Boxing Day sales news from the physical retail sphere didn’t look good, with early data suggesting footfall on the day fell for the third year running. There was one sign of optimism, though, in that London’s West End enjoyed a visitor traffic increase of 15% — and perhaps where London leads, the rest of the county might follow? Or maybe not, given the influx of tourists boosting the London figures.
When I look round city centre shops, business seems to be dominated by clothing — fashion, sports, shoes, etc. And I can’t help seeing two FTSE 100 companies as barometers of the general retail scene.
One is Marks & Spencer (LSE: MKS), which perpetually seems to be representative of the struggling end of the market. Every year for as long as I can remember, M&S has seen food sales doing fine, but clothing sales always seem to be just one marketing revamp away from finally getting going again.
At the other end there’s Next (LSE: NXT) which, in my view, has some of the best retail management and buyers in the business. Every year, despite slowdowns and struggles, Next just seems to nail it.
When the markets reopened on Thursday after the Christmas break, M&S shares dropped a little, losing 1.6%. But that looks like more of a result of the general market decline on the day, and M&S finished the day along with the FTSE 100 which lost 1.5%. Investors, then, are apparently not seeing this year’s weaker Boxing Day sales as a reason to dump retail shares yet.
The Marks & Spencer share price has fallen by 23% so far in 2018 (with just another couple of days to go), reaching its lowest level for nearly 10 years. During that time, earnings have been struggling. And, coming off the back of earnings declines in the past two years, forecasts suggest a further 13% fall for the year ending March 2019.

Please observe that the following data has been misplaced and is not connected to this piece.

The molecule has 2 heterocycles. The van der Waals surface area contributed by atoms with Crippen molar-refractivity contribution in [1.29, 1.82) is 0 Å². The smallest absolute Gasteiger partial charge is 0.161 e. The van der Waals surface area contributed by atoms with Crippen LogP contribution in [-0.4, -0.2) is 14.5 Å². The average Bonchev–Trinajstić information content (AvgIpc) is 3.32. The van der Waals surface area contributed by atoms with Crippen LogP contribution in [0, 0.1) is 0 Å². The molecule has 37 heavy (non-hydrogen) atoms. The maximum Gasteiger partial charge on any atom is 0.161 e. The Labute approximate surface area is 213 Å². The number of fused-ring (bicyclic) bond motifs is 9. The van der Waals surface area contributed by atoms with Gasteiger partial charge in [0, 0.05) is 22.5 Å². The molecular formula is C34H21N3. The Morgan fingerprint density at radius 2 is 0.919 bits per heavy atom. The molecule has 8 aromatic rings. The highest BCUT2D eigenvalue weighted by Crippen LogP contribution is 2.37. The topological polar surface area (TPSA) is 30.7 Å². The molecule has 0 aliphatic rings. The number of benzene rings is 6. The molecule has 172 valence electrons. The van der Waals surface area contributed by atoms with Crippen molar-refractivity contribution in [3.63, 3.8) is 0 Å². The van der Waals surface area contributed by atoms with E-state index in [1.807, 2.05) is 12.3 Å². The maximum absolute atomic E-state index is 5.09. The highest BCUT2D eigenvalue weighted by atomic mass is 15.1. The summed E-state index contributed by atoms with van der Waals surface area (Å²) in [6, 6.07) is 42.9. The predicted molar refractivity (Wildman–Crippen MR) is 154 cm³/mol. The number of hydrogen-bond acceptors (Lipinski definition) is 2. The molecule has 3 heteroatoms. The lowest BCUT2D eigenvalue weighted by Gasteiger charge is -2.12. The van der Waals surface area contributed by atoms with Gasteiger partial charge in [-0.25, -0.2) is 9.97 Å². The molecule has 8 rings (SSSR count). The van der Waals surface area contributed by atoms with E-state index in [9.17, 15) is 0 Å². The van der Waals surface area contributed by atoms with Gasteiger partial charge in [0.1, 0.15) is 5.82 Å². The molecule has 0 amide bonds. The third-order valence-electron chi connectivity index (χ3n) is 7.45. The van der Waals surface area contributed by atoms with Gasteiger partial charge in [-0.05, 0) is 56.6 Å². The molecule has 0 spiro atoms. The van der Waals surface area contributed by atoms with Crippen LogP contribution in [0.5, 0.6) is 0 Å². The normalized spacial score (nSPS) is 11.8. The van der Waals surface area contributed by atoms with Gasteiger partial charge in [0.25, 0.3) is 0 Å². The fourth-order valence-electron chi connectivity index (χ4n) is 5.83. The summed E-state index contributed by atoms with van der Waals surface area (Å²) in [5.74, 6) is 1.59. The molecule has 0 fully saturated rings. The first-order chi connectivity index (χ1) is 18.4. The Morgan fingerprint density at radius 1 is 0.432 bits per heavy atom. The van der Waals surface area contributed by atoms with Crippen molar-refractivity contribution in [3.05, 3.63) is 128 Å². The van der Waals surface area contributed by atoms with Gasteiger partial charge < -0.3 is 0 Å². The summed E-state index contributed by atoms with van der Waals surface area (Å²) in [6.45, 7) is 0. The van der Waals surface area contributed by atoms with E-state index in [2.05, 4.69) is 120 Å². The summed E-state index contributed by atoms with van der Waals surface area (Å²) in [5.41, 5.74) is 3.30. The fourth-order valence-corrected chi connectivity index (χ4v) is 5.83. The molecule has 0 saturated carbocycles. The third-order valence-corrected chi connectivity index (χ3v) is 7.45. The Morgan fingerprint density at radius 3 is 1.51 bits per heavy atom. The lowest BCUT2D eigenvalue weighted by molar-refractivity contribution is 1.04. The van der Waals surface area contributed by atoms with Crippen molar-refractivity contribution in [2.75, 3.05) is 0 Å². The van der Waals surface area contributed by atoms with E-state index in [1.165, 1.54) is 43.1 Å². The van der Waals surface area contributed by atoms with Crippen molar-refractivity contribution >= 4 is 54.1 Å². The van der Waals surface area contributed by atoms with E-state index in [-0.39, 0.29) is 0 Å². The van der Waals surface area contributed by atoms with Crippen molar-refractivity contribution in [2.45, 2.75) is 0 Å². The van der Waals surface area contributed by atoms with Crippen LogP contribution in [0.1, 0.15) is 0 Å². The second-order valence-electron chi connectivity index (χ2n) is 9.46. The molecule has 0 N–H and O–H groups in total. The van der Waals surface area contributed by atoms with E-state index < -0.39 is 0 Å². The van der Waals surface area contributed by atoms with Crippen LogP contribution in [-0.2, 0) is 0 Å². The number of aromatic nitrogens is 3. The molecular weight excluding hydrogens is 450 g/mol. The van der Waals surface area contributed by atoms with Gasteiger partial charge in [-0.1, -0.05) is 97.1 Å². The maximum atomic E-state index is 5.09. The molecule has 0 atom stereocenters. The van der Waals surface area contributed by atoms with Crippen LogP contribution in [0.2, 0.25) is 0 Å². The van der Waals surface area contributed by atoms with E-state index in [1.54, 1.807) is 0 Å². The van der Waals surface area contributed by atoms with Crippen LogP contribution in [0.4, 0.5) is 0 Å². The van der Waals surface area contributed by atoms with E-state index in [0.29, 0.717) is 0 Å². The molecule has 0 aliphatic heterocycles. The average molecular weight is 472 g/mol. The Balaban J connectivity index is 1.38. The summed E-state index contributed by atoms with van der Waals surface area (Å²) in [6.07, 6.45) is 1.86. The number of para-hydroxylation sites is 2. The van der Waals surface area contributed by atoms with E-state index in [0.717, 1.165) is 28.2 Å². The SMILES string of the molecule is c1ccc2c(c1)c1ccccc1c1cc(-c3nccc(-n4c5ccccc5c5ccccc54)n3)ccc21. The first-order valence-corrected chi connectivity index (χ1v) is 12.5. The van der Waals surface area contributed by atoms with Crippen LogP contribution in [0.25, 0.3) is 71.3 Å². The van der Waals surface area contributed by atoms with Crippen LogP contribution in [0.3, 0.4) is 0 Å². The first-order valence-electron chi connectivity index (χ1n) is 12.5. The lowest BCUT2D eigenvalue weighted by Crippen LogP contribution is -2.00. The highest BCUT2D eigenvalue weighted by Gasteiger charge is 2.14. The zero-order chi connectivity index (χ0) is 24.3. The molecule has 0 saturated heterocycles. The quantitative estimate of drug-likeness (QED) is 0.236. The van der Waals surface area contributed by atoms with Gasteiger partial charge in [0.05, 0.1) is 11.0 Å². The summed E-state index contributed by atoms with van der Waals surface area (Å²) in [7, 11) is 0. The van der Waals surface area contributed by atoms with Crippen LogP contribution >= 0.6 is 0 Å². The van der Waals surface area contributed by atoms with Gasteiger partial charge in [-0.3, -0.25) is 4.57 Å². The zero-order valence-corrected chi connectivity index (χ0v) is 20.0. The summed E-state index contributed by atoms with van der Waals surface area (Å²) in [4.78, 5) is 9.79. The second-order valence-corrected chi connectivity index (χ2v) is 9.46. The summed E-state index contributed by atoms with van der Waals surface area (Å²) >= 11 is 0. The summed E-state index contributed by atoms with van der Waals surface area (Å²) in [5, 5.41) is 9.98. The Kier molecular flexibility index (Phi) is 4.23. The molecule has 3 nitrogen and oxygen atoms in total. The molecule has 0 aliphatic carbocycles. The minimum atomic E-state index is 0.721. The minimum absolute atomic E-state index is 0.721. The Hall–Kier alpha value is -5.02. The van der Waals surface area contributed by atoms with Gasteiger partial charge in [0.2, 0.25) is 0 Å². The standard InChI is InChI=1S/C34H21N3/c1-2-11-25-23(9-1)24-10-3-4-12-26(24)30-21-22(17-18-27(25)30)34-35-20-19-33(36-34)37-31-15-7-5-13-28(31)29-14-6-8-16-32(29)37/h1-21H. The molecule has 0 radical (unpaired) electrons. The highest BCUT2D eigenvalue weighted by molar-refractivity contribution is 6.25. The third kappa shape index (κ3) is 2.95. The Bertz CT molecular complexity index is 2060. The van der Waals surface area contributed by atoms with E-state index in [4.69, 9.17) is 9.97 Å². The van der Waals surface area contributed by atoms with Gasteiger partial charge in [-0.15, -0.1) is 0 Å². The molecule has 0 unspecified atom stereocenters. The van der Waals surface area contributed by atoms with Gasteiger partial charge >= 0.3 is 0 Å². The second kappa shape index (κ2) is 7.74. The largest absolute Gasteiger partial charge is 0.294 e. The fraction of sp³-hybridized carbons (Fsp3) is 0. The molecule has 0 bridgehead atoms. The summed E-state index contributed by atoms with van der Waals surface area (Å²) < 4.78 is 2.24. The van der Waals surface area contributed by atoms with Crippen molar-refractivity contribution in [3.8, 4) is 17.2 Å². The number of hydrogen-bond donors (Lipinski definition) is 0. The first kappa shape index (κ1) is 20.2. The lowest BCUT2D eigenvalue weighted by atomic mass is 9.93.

But there is surely a price that makes M&S shares cheap, regardless of how poorly the firm might be performing in relation to its competitors. After all, it is still making profits, and the share price slump has pushed forecast dividend yields up as high as 7.5%.
One problem for me is that dividends are only covered around 1.3 times by earnings, and I can’t help seeing them coming under pressure — especially as the company was shouldering net debt of £1.78bn at the interim stage this year.
By contrast, the 4% ordinary dividends predicted for Next would be covered more than 2.5 times by forecast earnings, and they look safer to me. And, despite tough retail conditions, Next’s forecasts suggest modest single-digit percentage rises in earnings per share — it just hasn’t suffered the same slump.
Next shares ended Thursday ahead of the Footsie, up 0.1% compared to the index’s 1.5% fall. That suggests relatively robust confidence in the firm, even after the Boxing Day slowdown.
Having said all that, the shares are 11% down since the beginning of 2018. But I really can’t help feeling they’re close to the floor now and that all the pessimism (and then some) is already reflected in the price. The shares are on a forward P/E of approximately 9.5, even lower than Marks & Spencer. I reckon Next is the better bargain.
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Alan Oscroft has no position in any of the shares mentioned. The Motley Fool UK has no position in any of the shares mentioned. Views expressed on the companies mentioned in this article are those of the writer and therefore may differ from the official recommendations we make in our subscription services such as Share Advisor, Hidden Winners and Pro. Here at The Motley Fool we believe that considering a diverse range of insights makes us better investors.